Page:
Quality Control and Better Transparency Could End Horse Meat Scandal

Quality Control and Better Transparency Could End Horse Meat Scandal

Quality Control and Better Transparency Could End Horse Meat Scandal
Image via Flickr by Key Foster

The UK horse meat scandal continues to grow as officials investigate deeper. Over the last 7 years, the UK Border Agency has seized over 48 tons of meat entering the country illegally and doesn’t have the resources to control the problem alone. Government representatives are meeting with food industry leaders to reach a solution that protects the food supply chain from future contamination.

This article is for Premium Members only. Please login below to read the rest of this article.

Not a Premium Member yet? Become one today.

[login_form redirect=’https://www.procurementbulletin.com/quality-control-and-better-transparency-could-end-horse-meat-scandal’]

[show_to accesslevel=’Premium Members’]

Quality Control Is Fundamental

Lasagna, meatballs, and burgers are among the beef products found to contain horse meat, as well as donkey and pig meat. Environment Secretary Owen Paterson believes Europe’s meat testing system is to blame. “No-one checks what is on the pallet often enough, no-one checks what is in production often enough, no-one checks the finished product often enough,” Paterson says. Tainted products are not making it only into the retail supply chain. Schools and hospitals are also affected.

Consumers Look to Retailers for Reassurance

Several tests are underway now, but Paterson thinks the entire system needs an overhaul in the near future. In the meantime, consumers are trusting their local supermarkets to keep the beef on their dinner tables pure. Children’s Food Trust chief executive, Judy Hargadon says, “People buying in good faith have all been let down by these issues in the supply chain.” Paterson met with representatives from major supermarkets, including Tesco, Asda, Sainsbury’s and Morrisons at Westminster and feels confident they can resolve the problem.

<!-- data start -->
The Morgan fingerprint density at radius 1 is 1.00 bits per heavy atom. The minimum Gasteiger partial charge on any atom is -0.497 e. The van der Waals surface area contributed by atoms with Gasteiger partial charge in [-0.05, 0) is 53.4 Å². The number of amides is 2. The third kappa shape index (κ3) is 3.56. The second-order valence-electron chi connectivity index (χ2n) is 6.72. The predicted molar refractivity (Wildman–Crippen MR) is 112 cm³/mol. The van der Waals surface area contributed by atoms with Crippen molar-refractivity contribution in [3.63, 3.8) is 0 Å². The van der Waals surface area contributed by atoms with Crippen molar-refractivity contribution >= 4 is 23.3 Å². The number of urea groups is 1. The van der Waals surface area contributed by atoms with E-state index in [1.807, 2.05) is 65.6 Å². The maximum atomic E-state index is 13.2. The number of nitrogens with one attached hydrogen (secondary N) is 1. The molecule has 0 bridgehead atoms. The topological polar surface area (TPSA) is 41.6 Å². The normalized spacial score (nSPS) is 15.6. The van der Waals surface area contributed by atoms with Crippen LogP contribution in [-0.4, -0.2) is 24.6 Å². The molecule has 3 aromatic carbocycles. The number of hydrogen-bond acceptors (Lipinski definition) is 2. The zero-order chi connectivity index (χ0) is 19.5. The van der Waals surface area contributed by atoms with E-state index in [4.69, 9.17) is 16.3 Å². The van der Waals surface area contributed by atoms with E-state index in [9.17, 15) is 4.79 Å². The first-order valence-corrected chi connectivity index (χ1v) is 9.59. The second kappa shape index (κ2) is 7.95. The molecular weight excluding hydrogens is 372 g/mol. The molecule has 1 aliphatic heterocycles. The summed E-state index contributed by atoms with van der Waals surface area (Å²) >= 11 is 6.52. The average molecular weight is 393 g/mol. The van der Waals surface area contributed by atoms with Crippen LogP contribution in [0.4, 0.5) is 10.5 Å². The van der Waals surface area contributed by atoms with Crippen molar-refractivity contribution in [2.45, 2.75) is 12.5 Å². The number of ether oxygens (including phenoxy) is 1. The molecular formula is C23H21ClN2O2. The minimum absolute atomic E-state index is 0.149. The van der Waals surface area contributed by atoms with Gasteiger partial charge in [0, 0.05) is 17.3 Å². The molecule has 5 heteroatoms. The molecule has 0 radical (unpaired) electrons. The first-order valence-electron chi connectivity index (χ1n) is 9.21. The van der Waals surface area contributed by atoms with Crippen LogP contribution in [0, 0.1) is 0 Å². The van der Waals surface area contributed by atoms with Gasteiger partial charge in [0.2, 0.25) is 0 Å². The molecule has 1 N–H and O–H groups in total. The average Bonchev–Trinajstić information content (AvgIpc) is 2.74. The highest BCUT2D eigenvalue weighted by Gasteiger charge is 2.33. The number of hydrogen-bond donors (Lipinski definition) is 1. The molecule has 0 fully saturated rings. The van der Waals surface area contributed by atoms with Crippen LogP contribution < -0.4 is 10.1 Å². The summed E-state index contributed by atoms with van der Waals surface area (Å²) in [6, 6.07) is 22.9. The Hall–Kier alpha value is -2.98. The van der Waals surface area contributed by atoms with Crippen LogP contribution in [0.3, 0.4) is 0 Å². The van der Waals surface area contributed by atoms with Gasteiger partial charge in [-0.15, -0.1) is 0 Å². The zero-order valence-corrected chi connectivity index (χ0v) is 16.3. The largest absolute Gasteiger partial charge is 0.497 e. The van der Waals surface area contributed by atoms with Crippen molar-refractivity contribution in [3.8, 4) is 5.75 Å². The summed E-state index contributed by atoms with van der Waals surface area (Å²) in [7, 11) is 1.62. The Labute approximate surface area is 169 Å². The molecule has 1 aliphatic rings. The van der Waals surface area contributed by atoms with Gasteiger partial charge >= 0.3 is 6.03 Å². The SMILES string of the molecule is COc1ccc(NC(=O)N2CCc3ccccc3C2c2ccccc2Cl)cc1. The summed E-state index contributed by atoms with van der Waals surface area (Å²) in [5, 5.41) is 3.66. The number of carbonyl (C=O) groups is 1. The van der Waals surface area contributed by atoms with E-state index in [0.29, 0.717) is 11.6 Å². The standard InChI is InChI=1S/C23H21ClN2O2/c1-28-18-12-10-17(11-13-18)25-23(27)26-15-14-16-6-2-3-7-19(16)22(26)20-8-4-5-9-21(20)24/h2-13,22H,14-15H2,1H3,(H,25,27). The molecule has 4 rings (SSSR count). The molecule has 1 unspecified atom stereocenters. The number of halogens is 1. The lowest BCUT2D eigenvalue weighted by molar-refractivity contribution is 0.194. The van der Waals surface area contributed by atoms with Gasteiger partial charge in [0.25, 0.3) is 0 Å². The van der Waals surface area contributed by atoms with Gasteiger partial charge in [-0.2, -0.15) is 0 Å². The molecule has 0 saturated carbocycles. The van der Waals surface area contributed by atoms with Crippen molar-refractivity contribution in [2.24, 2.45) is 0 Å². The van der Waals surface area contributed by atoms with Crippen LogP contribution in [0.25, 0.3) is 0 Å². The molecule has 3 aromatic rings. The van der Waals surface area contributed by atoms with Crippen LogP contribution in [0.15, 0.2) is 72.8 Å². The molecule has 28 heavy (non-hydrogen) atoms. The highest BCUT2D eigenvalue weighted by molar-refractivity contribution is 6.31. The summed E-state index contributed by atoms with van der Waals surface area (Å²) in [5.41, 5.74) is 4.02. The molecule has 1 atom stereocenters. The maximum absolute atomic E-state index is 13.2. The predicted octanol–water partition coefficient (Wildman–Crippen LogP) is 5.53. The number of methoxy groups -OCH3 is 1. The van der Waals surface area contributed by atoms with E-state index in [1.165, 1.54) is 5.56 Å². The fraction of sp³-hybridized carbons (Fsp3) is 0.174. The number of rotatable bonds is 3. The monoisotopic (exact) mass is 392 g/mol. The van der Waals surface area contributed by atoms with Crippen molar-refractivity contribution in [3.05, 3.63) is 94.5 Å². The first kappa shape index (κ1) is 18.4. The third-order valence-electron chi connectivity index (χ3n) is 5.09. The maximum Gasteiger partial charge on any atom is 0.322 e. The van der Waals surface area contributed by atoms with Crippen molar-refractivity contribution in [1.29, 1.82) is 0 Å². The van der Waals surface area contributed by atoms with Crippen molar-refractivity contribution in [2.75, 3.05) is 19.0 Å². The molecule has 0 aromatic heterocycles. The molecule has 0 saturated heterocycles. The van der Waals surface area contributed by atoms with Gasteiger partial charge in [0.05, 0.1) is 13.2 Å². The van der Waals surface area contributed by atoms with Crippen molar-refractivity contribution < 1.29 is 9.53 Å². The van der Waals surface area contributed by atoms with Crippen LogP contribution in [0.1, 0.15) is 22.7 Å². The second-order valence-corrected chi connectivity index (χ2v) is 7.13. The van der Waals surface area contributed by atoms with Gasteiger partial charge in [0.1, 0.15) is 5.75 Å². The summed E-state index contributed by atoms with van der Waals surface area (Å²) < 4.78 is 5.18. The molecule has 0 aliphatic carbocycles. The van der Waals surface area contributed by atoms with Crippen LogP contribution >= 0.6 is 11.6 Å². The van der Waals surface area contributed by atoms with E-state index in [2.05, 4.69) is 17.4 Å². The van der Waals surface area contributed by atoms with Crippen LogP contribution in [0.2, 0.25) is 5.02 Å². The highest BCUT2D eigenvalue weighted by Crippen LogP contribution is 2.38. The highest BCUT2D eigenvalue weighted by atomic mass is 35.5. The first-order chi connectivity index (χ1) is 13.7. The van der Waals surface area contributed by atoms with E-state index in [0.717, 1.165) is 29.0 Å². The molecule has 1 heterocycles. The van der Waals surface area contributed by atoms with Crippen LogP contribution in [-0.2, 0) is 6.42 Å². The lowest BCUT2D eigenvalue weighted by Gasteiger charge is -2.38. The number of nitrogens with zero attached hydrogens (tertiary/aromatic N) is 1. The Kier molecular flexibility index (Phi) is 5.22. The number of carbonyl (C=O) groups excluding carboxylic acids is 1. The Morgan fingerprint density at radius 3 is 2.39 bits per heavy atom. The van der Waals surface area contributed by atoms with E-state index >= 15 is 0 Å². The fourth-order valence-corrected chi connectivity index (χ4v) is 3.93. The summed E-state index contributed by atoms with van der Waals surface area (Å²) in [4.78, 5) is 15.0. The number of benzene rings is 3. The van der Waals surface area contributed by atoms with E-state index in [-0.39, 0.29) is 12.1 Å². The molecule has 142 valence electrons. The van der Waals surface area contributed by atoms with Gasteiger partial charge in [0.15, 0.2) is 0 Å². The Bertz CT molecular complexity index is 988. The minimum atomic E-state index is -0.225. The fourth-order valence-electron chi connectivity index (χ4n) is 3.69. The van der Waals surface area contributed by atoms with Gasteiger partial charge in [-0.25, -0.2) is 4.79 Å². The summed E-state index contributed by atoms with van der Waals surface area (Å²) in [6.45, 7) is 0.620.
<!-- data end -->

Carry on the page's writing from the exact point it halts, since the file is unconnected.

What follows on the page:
Retailers Accept Responsibility

According to British Retail Consortium director general Helen Dickinson, “Retailers take their responsibilities very seriously and are doing everything they can to maintain consumer confidence and increase surveillance.” Sainsbury’s already has an extensive testing program in place with about 50 full-time factory testers along with other testing methods at various points along the supply chain. Tesco announced plans to build a “world-class traceability and DNA testing system” and will create a new website that details the program.

While suppliers, government agencies, and even consumers all play an important role in keeping the supply chain clean, retailers and brands can have the biggest impact on consumer safety. Supermarkets that accept that responsibility will remain industry leaders and can prevent similar scares in the future. [/show_to]

Leave a Reply

Scroll to Top